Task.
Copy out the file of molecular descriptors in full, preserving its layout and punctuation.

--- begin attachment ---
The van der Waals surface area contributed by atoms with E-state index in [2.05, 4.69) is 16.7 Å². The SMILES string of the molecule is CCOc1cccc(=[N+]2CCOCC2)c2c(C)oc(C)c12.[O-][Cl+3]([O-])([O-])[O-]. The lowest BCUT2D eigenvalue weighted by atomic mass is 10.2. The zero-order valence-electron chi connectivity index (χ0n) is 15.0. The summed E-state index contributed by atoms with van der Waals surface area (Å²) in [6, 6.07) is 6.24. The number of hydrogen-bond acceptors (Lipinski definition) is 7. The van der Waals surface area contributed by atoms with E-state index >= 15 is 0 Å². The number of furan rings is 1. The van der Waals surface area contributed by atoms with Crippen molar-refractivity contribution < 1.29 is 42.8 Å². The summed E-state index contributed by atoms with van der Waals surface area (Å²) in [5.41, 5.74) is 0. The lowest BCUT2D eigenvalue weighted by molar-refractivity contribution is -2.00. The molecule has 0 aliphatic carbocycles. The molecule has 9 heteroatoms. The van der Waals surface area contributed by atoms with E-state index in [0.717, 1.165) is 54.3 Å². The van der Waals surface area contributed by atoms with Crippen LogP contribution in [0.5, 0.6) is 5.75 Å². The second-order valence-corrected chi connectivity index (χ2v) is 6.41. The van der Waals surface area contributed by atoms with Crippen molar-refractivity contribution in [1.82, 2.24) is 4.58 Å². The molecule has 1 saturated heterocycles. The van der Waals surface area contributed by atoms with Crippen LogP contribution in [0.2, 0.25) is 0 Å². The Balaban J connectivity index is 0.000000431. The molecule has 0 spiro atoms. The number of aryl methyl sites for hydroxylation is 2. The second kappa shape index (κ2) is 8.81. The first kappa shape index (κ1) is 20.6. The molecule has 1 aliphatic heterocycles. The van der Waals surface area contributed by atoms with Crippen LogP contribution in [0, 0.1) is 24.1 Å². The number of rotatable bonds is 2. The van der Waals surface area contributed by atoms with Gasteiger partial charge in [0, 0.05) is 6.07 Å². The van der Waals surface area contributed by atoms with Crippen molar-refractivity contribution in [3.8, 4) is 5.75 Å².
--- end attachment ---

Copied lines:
The van der Waals surface area contributed by atoms with E-state index in [2.05, 4.69) is 16.7 Å². The SMILES string of the molecule is CCOc1cccc(=[N+]2CCOCC2)c2c(C)oc(C)c12.[O-][Cl+3]([O-])([O-])[O-]. The lowest BCUT2D eigenvalue weighted by atomic mass is 10.2. The zero-order valence-electron chi connectivity index (χ0n) is 15.0. The summed E-state index contributed by atoms with van der Waals surface area (Å²) in [6, 6.07) is 6.24. The number of hydrogen-bond acceptors (Lipinski definition) is 7. The van der Waals surface area contributed by atoms with E-state index >= 15 is 0 Å². The number of furan rings is 1. The van der Waals surface area contributed by atoms with Crippen molar-refractivity contribution < 1.29 is 42.8 Å². The summed E-state index contributed by atoms with van der Waals surface area (Å²) in [5.41, 5.74) is 0. The lowest BCUT2D eigenvalue weighted by molar-refractivity contribution is -2.00. The molecule has 0 aliphatic carbocycles. The molecule has 9 heteroatoms. The van der Waals surface area contributed by atoms with E-state index in [0.717, 1.165) is 54.3 Å². The van der Waals surface area contributed by atoms with Crippen LogP contribution in [0.5, 0.6) is 5.75 Å². The second-order valence-corrected chi connectivity index (χ2v) is 6.41. The van der Waals surface area contributed by atoms with Crippen molar-refractivity contribution in [1.82, 2.24) is 4.58 Å². The molecule has 1 saturated heterocycles. The van der Waals surface area contributed by atoms with Crippen LogP contribution in [0.2, 0.25) is 0 Å². The Balaban J connectivity index is 0.000000431. The molecule has 0 spiro atoms. The number of aryl methyl sites for hydroxylation is 2. The second kappa shape index (κ2) is 8.81. The first kappa shape index (κ1) is 20.6. The molecule has 1 aliphatic heterocycles. The van der Waals surface area contributed by atoms with Crippen LogP contribution in [0, 0.1) is 24.1 Å². The number of rotatable bonds is 2. The van der Waals surface area contributed by atoms with Gasteiger partial charge in [0, 0.05) is 6.07 Å². The van der Waals surface area contributed by atoms with Crippen molar-refractivity contribution in [3.8, 4) is 5.75 Å².